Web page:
{section int(current_year) - int(birth_year) > 18}

NOTE: The NEAR and WITH operators assume usage with text-level elements, it is not valid to use the {document: sentiment} or {metadata} construction with these query operators.
"merger announcement" NEAR/5 {entity company} : Valid "merger announcement" NEAR/5 {document: sentiment > 0.2} : Invalid

Query terms and phrases

Single query terms

Single query terms are the simplest query element, consisting of a single word:

`broccoli`

Notes on query terms:

  1. A single query term cannot be a word that appears in a stopword list or an operator, unless wrapped in quotes.
  2. A single query term cannot contain punctuation or other special characters, unless wrapped in quotes.

` ! @ # * $ % ^ ( ) _ = ~ + [ ] { } ( ) | " ' : ; . , < > ? / \

Phrase searches

Phrases may be enclosed in double quotes:

"broccoli cheese"

Notes on phrase searches:

  1. Double quotes must begin and end a query phrase.
  2. When a single word is enclosed in quotes, it is not treated as a phrase search. It is treated like a single word, as if it were not in quotes. (Ex. "broccoli" = broccoli)
  3. The special characters listed above as invalid for single query terms may be used within query phrases provided they are escaped using a \ character.
  4. NOTE: Salience 5.2 and above allow @ and # to be used within quoted query phrases without escaping.
  5. For multi-word phrases searches, only the right-most word is stemmed. The query process will not stem all words within the multi-word phrase. (Ex. "driving on faster roads", will match "driving on faster road-" but will not match "driving on fast- roads")

Wildcards

A wildcard character may be used at the end of a single word query term, or at the end of a phrase. For example:

  • excit* : This would match excite, exciting, excitement, etc.
  • "health agen*" : This would match "health agenda" or "health agency" or "health agencies".

Note, there must be at least a three-letter prefix to a wildcard query:

  • d* : Invalid
  • do* : Invalid
  • dog* : Valid

Negation

By default, a query on dog will hit on normal and negated mentions. "No dogs allowed" is about dogs. In some instances, you may want to restrict a token to only match negated or nonnegated forms: If you want to find hotels with pools, then "There was no pool" isn't a match. Prefixing a term with a + restricts it to only nonnegated matches, while a - restricts it only negated matches. For example:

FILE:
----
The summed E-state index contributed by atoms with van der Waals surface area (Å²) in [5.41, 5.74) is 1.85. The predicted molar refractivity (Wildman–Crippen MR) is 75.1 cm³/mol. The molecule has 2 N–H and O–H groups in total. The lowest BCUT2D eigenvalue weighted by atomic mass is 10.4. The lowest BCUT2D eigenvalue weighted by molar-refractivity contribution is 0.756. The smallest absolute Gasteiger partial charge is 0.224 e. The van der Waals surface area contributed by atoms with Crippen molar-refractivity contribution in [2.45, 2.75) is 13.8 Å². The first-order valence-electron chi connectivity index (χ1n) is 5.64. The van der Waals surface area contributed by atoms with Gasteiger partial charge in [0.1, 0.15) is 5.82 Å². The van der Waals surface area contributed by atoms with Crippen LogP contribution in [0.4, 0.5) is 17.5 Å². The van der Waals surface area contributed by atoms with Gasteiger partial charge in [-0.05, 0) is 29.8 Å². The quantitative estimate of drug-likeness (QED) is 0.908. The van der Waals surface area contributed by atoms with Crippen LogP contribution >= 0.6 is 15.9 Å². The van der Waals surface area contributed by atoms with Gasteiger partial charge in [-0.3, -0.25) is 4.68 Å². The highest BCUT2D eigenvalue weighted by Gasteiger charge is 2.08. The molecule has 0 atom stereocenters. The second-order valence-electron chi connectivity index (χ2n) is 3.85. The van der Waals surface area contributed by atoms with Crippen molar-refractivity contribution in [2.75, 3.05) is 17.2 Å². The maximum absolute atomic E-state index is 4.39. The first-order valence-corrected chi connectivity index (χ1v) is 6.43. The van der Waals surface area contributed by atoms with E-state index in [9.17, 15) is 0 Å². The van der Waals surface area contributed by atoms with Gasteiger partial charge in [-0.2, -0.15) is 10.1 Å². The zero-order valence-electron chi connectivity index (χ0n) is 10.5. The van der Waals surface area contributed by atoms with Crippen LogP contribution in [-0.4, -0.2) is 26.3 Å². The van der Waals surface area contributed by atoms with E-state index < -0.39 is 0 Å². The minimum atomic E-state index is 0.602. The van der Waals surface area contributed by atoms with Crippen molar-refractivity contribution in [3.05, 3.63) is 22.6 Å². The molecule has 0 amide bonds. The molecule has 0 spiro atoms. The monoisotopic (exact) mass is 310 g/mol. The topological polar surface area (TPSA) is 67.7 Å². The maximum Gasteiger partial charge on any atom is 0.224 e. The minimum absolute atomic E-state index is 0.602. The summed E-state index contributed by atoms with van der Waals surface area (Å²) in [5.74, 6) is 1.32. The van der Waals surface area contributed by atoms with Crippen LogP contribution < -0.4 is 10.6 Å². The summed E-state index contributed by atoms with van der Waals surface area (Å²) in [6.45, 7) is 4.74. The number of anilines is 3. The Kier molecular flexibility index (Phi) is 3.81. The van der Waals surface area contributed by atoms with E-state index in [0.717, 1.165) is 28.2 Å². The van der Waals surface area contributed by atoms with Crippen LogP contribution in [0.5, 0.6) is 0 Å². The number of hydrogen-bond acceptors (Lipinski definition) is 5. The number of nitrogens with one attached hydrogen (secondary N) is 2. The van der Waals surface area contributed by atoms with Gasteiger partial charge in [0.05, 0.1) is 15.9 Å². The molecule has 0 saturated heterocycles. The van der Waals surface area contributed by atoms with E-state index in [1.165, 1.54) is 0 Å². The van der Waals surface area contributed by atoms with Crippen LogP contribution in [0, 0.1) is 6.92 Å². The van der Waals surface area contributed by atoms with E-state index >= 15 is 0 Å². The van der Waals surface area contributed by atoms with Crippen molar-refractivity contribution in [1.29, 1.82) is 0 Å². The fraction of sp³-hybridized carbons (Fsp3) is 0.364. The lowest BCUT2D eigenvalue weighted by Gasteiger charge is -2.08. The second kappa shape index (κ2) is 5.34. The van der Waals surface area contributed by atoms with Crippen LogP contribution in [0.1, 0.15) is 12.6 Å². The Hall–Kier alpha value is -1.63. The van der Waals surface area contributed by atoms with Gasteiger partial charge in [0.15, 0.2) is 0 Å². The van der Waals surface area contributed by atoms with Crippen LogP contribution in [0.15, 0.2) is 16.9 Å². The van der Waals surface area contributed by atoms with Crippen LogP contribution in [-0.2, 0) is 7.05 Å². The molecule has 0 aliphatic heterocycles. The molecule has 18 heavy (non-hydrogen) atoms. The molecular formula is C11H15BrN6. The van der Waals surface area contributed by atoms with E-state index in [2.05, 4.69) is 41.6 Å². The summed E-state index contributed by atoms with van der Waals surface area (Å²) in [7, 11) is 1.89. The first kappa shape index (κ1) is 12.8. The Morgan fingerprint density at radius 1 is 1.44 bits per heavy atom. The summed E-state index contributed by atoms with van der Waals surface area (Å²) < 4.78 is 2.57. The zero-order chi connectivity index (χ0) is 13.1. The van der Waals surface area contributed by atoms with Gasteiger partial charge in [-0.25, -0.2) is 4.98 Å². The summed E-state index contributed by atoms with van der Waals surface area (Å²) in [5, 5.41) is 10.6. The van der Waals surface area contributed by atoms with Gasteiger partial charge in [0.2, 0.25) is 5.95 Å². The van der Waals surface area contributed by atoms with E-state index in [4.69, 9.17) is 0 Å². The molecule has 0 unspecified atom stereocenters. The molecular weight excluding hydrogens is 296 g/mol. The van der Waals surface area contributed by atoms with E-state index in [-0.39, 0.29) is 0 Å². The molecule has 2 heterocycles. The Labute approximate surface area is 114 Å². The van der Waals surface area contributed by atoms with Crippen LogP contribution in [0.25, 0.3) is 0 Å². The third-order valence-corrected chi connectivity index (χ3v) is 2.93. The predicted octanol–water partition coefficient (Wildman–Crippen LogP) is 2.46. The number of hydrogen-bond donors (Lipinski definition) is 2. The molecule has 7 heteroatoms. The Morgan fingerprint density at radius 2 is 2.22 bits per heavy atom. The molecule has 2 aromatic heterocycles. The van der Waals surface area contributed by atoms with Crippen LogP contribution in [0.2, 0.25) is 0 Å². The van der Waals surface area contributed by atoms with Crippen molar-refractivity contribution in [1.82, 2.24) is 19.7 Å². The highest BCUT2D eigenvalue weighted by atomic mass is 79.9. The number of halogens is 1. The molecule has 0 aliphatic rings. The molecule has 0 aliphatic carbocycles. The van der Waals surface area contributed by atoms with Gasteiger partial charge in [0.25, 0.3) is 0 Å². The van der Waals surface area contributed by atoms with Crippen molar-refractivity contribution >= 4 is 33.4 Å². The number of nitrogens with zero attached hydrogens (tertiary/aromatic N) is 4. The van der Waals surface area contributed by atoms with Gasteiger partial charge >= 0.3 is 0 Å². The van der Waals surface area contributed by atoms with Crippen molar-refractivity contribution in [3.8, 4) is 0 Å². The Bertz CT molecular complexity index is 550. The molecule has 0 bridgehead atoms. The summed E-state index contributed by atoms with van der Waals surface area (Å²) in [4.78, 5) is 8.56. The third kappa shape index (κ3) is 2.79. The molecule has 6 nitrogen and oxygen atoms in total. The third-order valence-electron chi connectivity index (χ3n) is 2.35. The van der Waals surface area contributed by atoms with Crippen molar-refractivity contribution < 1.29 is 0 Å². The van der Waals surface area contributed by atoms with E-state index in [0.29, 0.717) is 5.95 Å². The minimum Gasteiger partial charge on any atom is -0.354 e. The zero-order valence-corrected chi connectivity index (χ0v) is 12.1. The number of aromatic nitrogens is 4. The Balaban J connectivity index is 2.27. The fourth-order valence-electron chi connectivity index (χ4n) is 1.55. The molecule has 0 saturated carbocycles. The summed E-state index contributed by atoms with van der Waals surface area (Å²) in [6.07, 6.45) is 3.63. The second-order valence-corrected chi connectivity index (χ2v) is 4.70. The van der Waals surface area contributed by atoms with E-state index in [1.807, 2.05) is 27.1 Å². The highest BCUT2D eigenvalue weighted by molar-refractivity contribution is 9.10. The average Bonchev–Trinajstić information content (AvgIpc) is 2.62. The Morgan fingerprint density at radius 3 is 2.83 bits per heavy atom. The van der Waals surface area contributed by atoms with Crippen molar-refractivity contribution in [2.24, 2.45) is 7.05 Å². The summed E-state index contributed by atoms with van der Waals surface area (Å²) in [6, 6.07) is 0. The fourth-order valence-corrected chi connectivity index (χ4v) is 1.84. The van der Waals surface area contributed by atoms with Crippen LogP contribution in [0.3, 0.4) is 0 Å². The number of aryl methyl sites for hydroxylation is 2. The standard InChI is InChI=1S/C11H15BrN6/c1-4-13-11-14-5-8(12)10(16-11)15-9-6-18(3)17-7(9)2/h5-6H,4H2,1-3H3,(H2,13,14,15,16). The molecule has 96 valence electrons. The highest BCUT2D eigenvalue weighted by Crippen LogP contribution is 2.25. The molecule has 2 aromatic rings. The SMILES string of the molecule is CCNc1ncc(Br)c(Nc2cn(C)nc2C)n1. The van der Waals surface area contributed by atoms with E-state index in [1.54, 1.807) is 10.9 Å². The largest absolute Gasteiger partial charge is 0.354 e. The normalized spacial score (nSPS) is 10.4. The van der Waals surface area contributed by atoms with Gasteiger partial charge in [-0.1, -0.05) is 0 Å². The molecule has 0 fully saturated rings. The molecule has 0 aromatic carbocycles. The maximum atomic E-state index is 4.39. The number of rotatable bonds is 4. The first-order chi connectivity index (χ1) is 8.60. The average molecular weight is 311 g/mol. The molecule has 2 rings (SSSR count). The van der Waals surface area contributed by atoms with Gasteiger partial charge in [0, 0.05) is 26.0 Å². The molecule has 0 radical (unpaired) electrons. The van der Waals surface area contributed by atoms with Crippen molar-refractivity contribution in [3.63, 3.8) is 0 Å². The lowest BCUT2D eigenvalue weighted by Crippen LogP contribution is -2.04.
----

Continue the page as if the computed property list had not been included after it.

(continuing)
+happy OR -sad

Would hit the sentences "I am happy" and "I haven't been sad for a while", but not hit "I'm not happy" and "I am sad."

The default is to match both negated and nonnegated if no + or - is specified. If you have a use case that requires mostly nonnegated matches you can set the following option instead of modifying every query token: SALIENCEOPTION_QUERYDEFAULTACCEPTSNEGATED.

Case-sensitivity

By default, query terms are handled in a case-insensitive manner. Case-sensitivity on a query term can be enforced using the ~ operator.

Example Query

Hit (True)

Miss (False)

~Google NEAR/10 Microsoft

"Both tech giants Microsoft and Google are investing heavily in mobile technologies"

"who wins in search, microsoft, bing or google?"

NOTE: The use of the tilde (~) operator in query syntax indicates case sensitivity. This differs from its use in other data directory files.
In pattern files, the tilde (~) operator enforces case insensitivity, not case sensitivity.
In HSD files for phrase-based sentiment, the tilde blacklists a phrase so it is not considered in sentiment calculations

Stemming

By default, query terms are stemmed. As mentioned above, in the case of multi-word phrases, the last term in the phrase is the only term that is stemmed.